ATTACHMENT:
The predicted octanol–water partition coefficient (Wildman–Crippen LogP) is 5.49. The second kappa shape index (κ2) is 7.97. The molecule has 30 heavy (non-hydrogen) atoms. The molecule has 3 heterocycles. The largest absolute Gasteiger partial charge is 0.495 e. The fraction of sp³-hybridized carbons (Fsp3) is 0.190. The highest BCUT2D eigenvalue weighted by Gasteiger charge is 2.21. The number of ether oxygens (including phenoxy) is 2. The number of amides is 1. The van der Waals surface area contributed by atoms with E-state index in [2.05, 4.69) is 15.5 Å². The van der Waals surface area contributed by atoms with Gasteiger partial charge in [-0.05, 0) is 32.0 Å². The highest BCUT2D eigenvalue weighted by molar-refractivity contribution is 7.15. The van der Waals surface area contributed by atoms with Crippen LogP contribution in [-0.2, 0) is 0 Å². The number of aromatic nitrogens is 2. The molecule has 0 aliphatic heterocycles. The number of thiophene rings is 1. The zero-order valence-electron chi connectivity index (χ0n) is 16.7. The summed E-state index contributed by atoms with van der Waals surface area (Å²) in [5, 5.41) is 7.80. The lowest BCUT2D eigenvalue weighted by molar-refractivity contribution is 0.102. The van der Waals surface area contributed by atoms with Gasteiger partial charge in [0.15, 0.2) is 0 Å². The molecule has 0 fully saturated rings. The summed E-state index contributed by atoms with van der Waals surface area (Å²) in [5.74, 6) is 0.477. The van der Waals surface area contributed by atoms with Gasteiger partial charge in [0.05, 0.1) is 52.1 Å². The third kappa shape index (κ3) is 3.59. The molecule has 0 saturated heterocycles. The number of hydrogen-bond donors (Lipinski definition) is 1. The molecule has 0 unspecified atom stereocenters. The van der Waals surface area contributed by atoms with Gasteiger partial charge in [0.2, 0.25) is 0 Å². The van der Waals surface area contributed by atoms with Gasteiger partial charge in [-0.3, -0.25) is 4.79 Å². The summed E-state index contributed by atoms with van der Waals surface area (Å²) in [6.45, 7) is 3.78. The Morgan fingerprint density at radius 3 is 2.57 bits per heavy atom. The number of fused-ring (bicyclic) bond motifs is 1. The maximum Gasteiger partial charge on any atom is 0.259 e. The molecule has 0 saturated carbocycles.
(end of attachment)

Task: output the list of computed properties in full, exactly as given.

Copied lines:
The predicted octanol–water partition coefficient (Wildman–Crippen LogP) is 5.49. The second kappa shape index (κ2) is 7.97. The molecule has 30 heavy (non-hydrogen) atoms. The molecule has 3 heterocycles. The largest absolute Gasteiger partial charge is 0.495 e. The fraction of sp³-hybridized carbons (Fsp3) is 0.190. The highest BCUT2D eigenvalue weighted by Gasteiger charge is 2.21. The number of ether oxygens (including phenoxy) is 2. The number of amides is 1. The van der Waals surface area contributed by atoms with E-state index in [2.05, 4.69) is 15.5 Å². The van der Waals surface area contributed by atoms with Gasteiger partial charge in [-0.05, 0) is 32.0 Å². The highest BCUT2D eigenvalue weighted by molar-refractivity contribution is 7.15. The van der Waals surface area contributed by atoms with Crippen LogP contribution in [-0.2, 0) is 0 Å². The number of aromatic nitrogens is 2. The molecule has 0 aliphatic heterocycles. The number of thiophene rings is 1. The zero-order valence-electron chi connectivity index (χ0n) is 16.7. The summed E-state index contributed by atoms with van der Waals surface area (Å²) in [5, 5.41) is 7.80. The lowest BCUT2D eigenvalue weighted by molar-refractivity contribution is 0.102. The van der Waals surface area contributed by atoms with Gasteiger partial charge in [0.15, 0.2) is 0 Å². The molecule has 0 fully saturated rings. The summed E-state index contributed by atoms with van der Waals surface area (Å²) in [5.74, 6) is 0.477. The van der Waals surface area contributed by atoms with Gasteiger partial charge in [0.05, 0.1) is 52.1 Å². The third kappa shape index (κ3) is 3.59. The molecule has 0 saturated heterocycles. The number of hydrogen-bond donors (Lipinski definition) is 1. The molecule has 0 unspecified atom stereocenters. The van der Waals surface area contributed by atoms with Gasteiger partial charge in [0.2, 0.25) is 0 Å². The van der Waals surface area contributed by atoms with Gasteiger partial charge in [-0.3, -0.25) is 4.79 Å². The summed E-state index contributed by atoms with van der Waals surface area (Å²) in [6.45, 7) is 3.78. The Morgan fingerprint density at radius 3 is 2.57 bits per heavy atom. The number of fused-ring (bicyclic) bond motifs is 1. The maximum Gasteiger partial charge on any atom is 0.259 e. The molecule has 0 saturated carbocycles.